Reginald Cannady

Associate Professor

North Carolina Agricultural and Technical State University
Google Scholar

College of Science and Technology


Barnes Hall G25
Ph.D.Neurobiology / University of North Carolina at Chapel Hill
B.S.Biology / Fayetteville State University


I am a neuroscientist with diverse interests in mechanisms of complex behavior, learning and memory, and neuronal physiology. My interdisciplinary approach allows for the investigation of addictive behavior and cognition by examining related mechanisms at the cellular and systems levels. My graduate and postbaccalaureate research training focused on neuropharmacological treatments targeting ion channels and neurotransmitter receptors that regulate working memory, goal-directed behavior, and associative learning in multiple animal models and behavioral tasks. As a postdoctoral fellow, I broadened my skill set to include analysis of ion channel function and synaptic plasticity using whole-cell patch-clamp and extracellular field slice recordings. I also gained expertise in measuring cellular activity In vivo during behavioral tasks as a recipient of an NIH K99 Pathway to Independence award aimed at identifying novel cellular targets that regulate alcohol consumption.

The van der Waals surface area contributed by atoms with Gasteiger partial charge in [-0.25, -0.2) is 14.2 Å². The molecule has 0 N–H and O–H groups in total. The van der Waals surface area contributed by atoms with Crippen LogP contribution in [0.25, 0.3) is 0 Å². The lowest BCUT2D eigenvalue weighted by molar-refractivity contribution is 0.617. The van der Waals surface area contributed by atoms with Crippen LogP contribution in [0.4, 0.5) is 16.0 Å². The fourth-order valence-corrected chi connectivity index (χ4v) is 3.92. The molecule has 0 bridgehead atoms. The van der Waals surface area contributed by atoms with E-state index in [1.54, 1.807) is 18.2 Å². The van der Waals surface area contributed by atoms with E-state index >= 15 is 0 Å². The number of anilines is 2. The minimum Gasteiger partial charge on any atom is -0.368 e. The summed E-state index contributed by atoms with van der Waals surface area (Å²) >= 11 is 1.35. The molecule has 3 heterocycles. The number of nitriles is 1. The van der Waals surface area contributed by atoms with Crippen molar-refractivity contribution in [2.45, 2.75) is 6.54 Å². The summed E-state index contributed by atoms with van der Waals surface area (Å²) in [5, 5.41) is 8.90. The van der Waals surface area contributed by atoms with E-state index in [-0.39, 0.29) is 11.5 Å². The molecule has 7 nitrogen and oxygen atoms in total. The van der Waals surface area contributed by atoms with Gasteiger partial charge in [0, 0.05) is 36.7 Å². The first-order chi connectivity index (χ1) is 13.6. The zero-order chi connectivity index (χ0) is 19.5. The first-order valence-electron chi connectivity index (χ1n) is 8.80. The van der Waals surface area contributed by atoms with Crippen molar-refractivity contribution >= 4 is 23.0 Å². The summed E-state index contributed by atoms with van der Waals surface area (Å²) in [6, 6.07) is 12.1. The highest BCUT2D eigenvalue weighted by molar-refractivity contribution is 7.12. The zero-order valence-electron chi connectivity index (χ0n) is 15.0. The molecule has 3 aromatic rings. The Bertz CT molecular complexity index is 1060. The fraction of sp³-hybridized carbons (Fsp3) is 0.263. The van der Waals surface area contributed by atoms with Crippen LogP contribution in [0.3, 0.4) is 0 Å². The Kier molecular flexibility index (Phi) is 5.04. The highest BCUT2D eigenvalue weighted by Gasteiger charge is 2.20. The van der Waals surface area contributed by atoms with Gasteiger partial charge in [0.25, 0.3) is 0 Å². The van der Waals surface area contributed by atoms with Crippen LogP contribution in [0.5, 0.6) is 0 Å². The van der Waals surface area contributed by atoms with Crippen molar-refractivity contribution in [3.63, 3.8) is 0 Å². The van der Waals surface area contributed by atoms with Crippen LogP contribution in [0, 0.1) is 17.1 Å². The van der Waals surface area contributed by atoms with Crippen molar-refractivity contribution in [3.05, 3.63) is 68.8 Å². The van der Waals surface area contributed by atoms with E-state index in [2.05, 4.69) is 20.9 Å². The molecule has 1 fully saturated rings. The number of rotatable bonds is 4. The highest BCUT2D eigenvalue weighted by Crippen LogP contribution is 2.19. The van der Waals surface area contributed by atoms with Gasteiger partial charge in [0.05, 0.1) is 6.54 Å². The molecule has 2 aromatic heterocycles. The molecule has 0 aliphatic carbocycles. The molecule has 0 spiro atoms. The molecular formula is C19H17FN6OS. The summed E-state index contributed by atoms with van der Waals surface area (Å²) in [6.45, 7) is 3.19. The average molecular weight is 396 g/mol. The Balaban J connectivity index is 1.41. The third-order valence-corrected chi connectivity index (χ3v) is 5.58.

Research Interests

Current funded projects are focused on identifying key neurobiological substrates of addictive behavior, and how these substrates function to promote excessive use and relapse using preclinical models. I am particularly interested in cortical neuroadaptive changes that occur in specific neuronal cell types (e.g. interneurons, primary neurons, etc) following chronic alcohol exposure. Identifying molecular targets within distinct cell types may offer insights into the pathological course of addictive behavior and uncover new therapeutic options for alcohol and substance use disorders.
Techniques in the lab include: Site-directed delivery of viral vectors (stereotaxic surgery, In vivo fiber photometry, whole-cell patch-clamp electrophysiology, operant and Pavlovian conditioning, measures of consummatory behavior, immunoblotting and gel electrophoresis, histology